The report also notes the many discriminatory algorithms backing these apps, with Mozilla researchers finding that some apps use a "collaborative filtering algorithm" that they assert contribute to bias against "racial, ethnic and sexual orientation minorities." But the researchers could not confirm it due to a lack of transparency from the companies behind these apps.
"Love isn't dead in the time of coronavirus. It has moved online, just like so many other aspects of our daily life. Thanks to dating apps and connected sex toys, we're still finding love and sex while social distancing," said Jen Caltrider, Mozilla's *Privacy Not Included lead.
Raya, Match, Tinder, Ashley Madison, Christian Mingle, Facebook Dating, Grindr, and Jdate were all given a "super creepy" tag for a variety of reasons related to the data they ask for, collect, and share.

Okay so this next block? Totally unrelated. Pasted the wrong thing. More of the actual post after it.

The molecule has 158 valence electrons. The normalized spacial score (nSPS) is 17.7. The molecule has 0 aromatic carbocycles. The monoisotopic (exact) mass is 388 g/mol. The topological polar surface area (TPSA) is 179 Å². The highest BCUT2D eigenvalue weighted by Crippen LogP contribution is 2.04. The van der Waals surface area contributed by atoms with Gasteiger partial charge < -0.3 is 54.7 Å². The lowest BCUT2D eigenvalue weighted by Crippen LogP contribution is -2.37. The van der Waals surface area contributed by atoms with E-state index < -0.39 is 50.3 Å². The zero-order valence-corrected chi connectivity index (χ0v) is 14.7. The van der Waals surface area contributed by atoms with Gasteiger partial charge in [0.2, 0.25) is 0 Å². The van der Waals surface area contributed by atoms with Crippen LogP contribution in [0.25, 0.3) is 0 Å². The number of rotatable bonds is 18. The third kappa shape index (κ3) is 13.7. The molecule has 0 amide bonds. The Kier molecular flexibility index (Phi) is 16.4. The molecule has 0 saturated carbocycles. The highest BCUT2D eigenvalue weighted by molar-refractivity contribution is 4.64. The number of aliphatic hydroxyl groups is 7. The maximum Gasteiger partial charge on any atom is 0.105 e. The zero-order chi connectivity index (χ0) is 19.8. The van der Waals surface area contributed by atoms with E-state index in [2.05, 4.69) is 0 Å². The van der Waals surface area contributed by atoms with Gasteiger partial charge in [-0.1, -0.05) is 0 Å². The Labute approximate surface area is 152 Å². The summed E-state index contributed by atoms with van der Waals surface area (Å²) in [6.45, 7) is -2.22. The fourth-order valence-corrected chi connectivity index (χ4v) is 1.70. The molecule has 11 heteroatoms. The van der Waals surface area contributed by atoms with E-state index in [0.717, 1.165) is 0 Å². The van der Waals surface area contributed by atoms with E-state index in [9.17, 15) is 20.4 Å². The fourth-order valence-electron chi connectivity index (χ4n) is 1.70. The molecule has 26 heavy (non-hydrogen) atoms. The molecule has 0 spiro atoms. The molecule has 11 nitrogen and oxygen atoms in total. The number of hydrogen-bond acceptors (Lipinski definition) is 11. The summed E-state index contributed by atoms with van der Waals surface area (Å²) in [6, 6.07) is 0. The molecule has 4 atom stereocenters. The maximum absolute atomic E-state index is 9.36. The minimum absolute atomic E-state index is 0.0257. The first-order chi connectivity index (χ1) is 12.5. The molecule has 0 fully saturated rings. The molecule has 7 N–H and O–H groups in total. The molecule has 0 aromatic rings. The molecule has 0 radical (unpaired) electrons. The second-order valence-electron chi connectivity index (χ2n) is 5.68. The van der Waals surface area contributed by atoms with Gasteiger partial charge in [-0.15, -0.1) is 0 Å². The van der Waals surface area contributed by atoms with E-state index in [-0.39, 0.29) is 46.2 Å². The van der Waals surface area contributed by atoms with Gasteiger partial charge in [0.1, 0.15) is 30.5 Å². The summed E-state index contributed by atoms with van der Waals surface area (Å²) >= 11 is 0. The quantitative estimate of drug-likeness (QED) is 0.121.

Grindr got a particularly bad assessment, with researchers calling it "one of the worst out there for privacy."
"Not going to sugar coat this: Grindr is a horrible dating app for user privacy and security. Of all the dating apps we reviewed, Grindr is the worst of the worst. They're so bad, in fact, the Norwegian Data Protection Authority recently fined them $11.7 million for illegally sharing private, personal information with advertising companies," the report said.
The report describes numerous problems that go far beyond relatively simple security issues.
"Given Grindr is the world's largest gay dating app, and given that in some parts of the world outing someone as gay can get them killed, these bad data privacy practices aren't just awful and illegal, they are also life threatening. On top of that, back in 2018, Grindr was caught exposing users' HIV status to companies. Seriously, not only did Grindr ask users' to provide their HIV status, they then turned around and shared that very sensitive information. Like we said, Grindr is the worst," the researchers added.